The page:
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Community and Q&A

Mitsubishi outdoor unit super loud when cooling begins

JaneG | Posted in General Questions on

I had a Mitsubishi heat pump installed last week, connecting to a (new) gas furnace/ducted system.  I chose the heat pump for the quiet dB rating.  When the system calls for cooling, the outdoor unit is super super loud for about a minute – mid-70s to 80 dB.  Then it quiets down to the usual < 50 dB level.  

I called Mitsubishi and the technician told me the unit should not be loud at any point in the cooling cycle.  My contractor hasn’t “caught it in the act” yet (though I’ve shared a video) and seems perplexed because they’ve had only good experiences with Mitsubishi.  

Does anyone on this forum have thoughts on what may be causing the noise?  I thought it was a semi roaring down the street the first time I heard it.  The unit is under a bedroom window and wakes the occupant multiple times each night.

Thank you.

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  1. scottperezfox | | #1

    When I first bought my house, the AC unit was furiously loud. Turned out that the fan-motor shaft was too long and was grinding into the end of the compressor. The tech cut back the extra shaft length and greatly reduced the noise.

    But something tells me a brand new unit wouldn't have that problem. It's usually something to do with the compressor or the capacitors. Could be faulty parts, or a bad connection on the wiring.

    Sorry I can't help more specifically.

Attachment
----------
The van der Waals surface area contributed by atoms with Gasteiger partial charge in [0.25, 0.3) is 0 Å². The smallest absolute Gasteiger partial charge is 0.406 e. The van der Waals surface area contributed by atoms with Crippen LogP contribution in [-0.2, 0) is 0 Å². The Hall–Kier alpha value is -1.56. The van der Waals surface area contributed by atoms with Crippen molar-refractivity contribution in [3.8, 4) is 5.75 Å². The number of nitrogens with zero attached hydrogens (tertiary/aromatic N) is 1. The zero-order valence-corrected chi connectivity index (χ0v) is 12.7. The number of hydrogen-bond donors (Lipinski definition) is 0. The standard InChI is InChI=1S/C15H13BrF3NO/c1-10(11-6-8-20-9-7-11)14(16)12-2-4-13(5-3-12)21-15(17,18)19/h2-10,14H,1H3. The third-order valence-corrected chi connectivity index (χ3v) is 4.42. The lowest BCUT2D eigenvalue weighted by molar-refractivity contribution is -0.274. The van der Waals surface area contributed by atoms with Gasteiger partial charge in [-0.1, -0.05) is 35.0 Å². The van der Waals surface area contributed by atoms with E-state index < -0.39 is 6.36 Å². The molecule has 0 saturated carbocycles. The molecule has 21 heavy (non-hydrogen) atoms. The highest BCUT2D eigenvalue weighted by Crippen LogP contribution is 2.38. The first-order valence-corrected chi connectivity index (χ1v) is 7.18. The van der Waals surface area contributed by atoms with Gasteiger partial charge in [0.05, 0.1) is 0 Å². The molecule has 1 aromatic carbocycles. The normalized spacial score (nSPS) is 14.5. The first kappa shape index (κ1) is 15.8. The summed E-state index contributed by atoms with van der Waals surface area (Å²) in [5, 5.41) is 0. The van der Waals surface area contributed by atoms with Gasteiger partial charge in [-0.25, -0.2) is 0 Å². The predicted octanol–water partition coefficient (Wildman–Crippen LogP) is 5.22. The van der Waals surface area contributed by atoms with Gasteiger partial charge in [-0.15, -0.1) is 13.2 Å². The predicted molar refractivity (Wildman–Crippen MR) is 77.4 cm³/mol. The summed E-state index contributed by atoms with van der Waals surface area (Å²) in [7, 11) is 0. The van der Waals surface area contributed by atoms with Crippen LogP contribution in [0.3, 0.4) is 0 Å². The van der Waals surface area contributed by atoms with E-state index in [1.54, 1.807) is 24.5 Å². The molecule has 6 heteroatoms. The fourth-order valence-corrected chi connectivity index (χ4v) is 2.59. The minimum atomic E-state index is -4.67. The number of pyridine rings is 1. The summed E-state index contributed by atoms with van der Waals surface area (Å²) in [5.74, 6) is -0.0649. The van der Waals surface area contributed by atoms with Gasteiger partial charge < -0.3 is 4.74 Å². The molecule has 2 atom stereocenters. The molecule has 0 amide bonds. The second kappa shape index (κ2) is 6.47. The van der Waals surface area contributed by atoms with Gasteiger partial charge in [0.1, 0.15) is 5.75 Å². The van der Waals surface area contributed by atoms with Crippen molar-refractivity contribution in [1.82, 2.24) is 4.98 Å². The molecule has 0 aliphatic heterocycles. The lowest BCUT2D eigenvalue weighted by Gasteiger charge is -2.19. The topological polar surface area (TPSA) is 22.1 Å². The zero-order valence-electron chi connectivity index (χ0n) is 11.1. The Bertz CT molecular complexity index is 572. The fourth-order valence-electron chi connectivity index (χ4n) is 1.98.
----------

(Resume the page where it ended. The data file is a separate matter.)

2. Expert Member
    Akos | | #2

    My guess the charge is off on the unit.

    Have the hvac tech reclaim the refrigerant and weight the charge, you might want to be there to see the numbers so they are not fudging it. Most units have the required weight listed on the outdoor unit, if off make sure they find the reason for it. Recharging a leaking system means the same issue a year or two down the road.

  3. Expert Member
    BILL WICHERS | | #3

    I agree with Akos here, my first thought is also the charge isn’t right. The tech will need to reclaim the existing refrigerant, draw a vacuum on the system, then recharge the system using a scale. This is usually the most accurate way to charge a system, since you know exactly how much refrigerant you put in. The subcooling method is far more error prone than charging by weight.

    Another thing to check is to make sure the refrigerant lines are not forming a rigid connection between the compressor outdoors and the wall of the house. Assuming a ground mounted outdoor unit, you want all the refrigerant and electrical lines to make a “U” bend before entering the home, you do not want a straight connection that can rigidly couple vibration from the outdoor unit to the side of the house. If there is a rigid connection here, the wall of the house will act to amplify the sound.


  4. JaneG | | #4

    Thank you, everyone. I'm grateful for your help.

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